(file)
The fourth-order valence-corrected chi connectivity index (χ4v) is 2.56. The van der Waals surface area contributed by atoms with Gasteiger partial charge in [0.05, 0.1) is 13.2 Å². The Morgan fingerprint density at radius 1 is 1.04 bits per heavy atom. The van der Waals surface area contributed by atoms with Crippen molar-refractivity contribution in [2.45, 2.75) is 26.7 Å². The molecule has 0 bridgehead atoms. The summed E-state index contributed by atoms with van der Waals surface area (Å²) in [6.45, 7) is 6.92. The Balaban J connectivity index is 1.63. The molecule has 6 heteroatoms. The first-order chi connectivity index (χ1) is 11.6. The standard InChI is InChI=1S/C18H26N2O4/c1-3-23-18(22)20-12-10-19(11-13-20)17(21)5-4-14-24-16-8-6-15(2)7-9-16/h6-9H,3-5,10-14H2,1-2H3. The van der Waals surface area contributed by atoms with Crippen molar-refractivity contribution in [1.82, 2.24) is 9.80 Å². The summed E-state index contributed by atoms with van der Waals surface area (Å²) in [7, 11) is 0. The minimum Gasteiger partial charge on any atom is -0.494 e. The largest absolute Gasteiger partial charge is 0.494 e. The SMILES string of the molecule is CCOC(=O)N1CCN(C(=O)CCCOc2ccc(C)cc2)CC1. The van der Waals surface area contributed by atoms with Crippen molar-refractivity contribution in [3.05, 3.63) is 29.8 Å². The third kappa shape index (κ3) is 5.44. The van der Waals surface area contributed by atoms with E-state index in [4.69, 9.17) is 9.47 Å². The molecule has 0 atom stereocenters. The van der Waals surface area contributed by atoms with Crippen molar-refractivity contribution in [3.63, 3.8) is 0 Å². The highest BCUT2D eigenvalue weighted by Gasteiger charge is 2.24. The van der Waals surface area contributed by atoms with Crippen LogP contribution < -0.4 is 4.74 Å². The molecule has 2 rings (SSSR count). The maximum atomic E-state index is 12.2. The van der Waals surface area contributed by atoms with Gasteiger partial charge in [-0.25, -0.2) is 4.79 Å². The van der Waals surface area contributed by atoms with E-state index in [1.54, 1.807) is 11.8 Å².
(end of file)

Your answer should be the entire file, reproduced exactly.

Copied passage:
The fourth-order valence-corrected chi connectivity index (χ4v) is 2.56. The van der Waals surface area contributed by atoms with Gasteiger partial charge in [0.05, 0.1) is 13.2 Å². The Morgan fingerprint density at radius 1 is 1.04 bits per heavy atom. The van der Waals surface area contributed by atoms with Crippen molar-refractivity contribution in [2.45, 2.75) is 26.7 Å². The molecule has 0 bridgehead atoms. The summed E-state index contributed by atoms with van der Waals surface area (Å²) in [6.45, 7) is 6.92. The Balaban J connectivity index is 1.63. The molecule has 6 heteroatoms. The first-order chi connectivity index (χ1) is 11.6. The standard InChI is InChI=1S/C18H26N2O4/c1-3-23-18(22)20-12-10-19(11-13-20)17(21)5-4-14-24-16-8-6-15(2)7-9-16/h6-9H,3-5,10-14H2,1-2H3. The van der Waals surface area contributed by atoms with Crippen molar-refractivity contribution in [1.82, 2.24) is 9.80 Å². The summed E-state index contributed by atoms with van der Waals surface area (Å²) in [7, 11) is 0. The minimum Gasteiger partial charge on any atom is -0.494 e. The largest absolute Gasteiger partial charge is 0.494 e. The SMILES string of the molecule is CCOC(=O)N1CCN(C(=O)CCCOc2ccc(C)cc2)CC1. The van der Waals surface area contributed by atoms with Crippen molar-refractivity contribution in [3.05, 3.63) is 29.8 Å². The third kappa shape index (κ3) is 5.44. The van der Waals surface area contributed by atoms with E-state index in [4.69, 9.17) is 9.47 Å². The molecule has 0 atom stereocenters. The van der Waals surface area contributed by atoms with Crippen molar-refractivity contribution in [3.63, 3.8) is 0 Å². The highest BCUT2D eigenvalue weighted by Gasteiger charge is 2.24. The van der Waals surface area contributed by atoms with Crippen LogP contribution < -0.4 is 4.74 Å². The molecule has 2 rings (SSSR count). The maximum atomic E-state index is 12.2. The van der Waals surface area contributed by atoms with Gasteiger partial charge in [-0.25, -0.2) is 4.79 Å². The van der Waals surface area contributed by atoms with E-state index in [1.54, 1.807) is 11.8 Å².